Hip-Hop may be a young person’s game, but there are now grandparents making and consuming the music. It’s silly to assume that people who started listening to rap music during the mid ’80s or even the ’90s are going to move on just because they’ve got some grey hairs and have aged out of the club scene. Yet the sentiment persists that “adult hip-hop” is a contradiction in terms. Fortunately, there are artists like Phonte Coleman here to disabuse anyone of this notion.
Phonte first made his name as one third of the legendary North Carolina hip-hop group Little Brother. Around the mid ’00s, he formed the soul/R&B group The Foreign Exchange with producer Nicolay, and has spent the better part of the last decade recording and touring with the Grammy-nominated group.
Every once and a while, Phonte briefly decides to flow again. He dropped his first solo album Charity Starts At Home in 2011 to some serious critical acclaim. After a five-year hip-hop hiatus, in February 2016 he promised to release No News Is Good News by September of that year, but it failed to transpire. However, unexpectedly, after close to a year and a half of silence regarding the project, on the morning of March 1st, Phonte announced the album would be dropping at midnight. And lo and behold, the album has been worth the wait, setting the bar moving forward for grown-up hip-hop.
No News Is Good News has three separate acts: (1) pure lyrical displays, (2) meditations on growing old, and (3) inspirational declarations about learning to get the most out of life. Phonte doesn’t rap nearly as much now as he did during the early stages of his career, seeing as his singing continues to earn him the most attention these days. But the man happily hasn’t lost a step when it comes to blessing the mic, and proves himself capable of still spitting fiyah verses.
Much like Charity Starts At Home, Phonte races out of the gate dropping lyrical bombs on tracks like the brief “To the Rescue” and “Pastor Tigallo.” “So Help Me God” features Phonte at his punchline-dropping best, flowing effortlessly over a piano loop and horn track produced by Marco Polo, reminding listeners that he’s “still pacin’, still gracin’ hard beats ever since y’all car seats was still rear facin’.” He then warns his enemies, “Look, man, we are not in concert / This is not a game n****, we are not in Contra / Imma kill shit, I'm a be a silent monster / That will shit to happen like he Tio Salamanca / Bogart ya whole shit like we in Casablanca.”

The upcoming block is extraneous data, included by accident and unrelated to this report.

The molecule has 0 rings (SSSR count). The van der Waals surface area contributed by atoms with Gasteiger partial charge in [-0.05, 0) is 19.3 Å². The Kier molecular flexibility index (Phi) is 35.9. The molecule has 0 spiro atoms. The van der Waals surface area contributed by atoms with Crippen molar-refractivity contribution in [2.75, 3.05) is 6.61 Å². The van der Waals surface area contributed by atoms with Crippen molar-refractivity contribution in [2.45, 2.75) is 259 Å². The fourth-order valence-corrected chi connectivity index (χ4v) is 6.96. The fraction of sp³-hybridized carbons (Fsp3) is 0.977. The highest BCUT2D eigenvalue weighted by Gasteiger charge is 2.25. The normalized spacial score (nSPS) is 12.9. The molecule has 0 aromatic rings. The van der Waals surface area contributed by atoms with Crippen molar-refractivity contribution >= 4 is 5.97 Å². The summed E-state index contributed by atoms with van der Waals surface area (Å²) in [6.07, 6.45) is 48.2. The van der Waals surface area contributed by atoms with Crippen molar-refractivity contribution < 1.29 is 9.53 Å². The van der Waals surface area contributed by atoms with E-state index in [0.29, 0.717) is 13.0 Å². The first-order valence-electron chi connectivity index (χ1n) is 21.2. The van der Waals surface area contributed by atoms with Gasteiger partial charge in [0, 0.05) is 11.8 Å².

On the second section of the album, Phonte spends time contemplating his own mortality, first with a little humor, then with increasing seriousness and introspection. On “Expensive Genes” he begins to explore the impact unhealthy living has on his own life and those of his peers. Nottz produces a short synth and keyboard-driven jam for a subject that’s especially relevant these days, given the spate of deaths among rappers in their mid to late forties due to health issues, e.g. Phife Dawg, Nate Dogg, and Craig Mack.
Phonte tries to make sense of it as he raps, “Cough medicine, blood thinners and antihistamines / We got the ocean front view but scope is so limited / ’Cause young n****s be dyin’ of old n***a shit / Wifey sleeping in the guest room ’cause you snore at night / It’s like 40 years old is three quarters life / Our biggest fears were shots or armed robbery / Now the biggest fears are clots and oncology.”
“Cry No More” is a more reflective song about similar subject matter. Phonte describes growing up without his father in his life, because he lived fast, picked up a lot of unhealthy habits and was dead by the age of 54. While considering his mother’s increasingly poor health, he swears to take better care of himself so that he can be the parent that his own children deserve.
The third and final section of No News Is Good News concerns learning to find happiness, often through love of another and through others. The section begins with “Change of Mind,” where Phonte utilizes his vocals rather than his lyrical stylings. Gary, Indiana’s Freddie Gibbs provides the rapping, dropping a verse celebrating finding the ideal woman.
Phonte then testifies to his own happiness on “Sweet You,” explaining “In all my years, this was the easiest song to write.” He rejoices in marrying the woman that is the best for him, as they both learned to move past their own baggage and form a partnership as adults. He basks in the glow of living the “washed life,” spending time on the couch with his wife with “two pillows, one pillow case.” It’s the most mature hip-hop track about love ever released.
It’s always a pleasure to hear Phonte rapping. Though his bread and butter these days is singing, he’s still one of the most singularly-talented emcees working today, and this album only reinforces that. It’s tempting to complain about the album’s brevity: it only boasts 10 tracks and runs 33 minutes in length. But, truth be told, Phonte says everything he needs to say in a brief amount of time, and leaves the listeners wanting more. Hopefully he won’t make the audience wait as long next time.
Notable Tracks: “Cry No More” | “Expensive Genes” | “So Help Me God” | “Sweet You”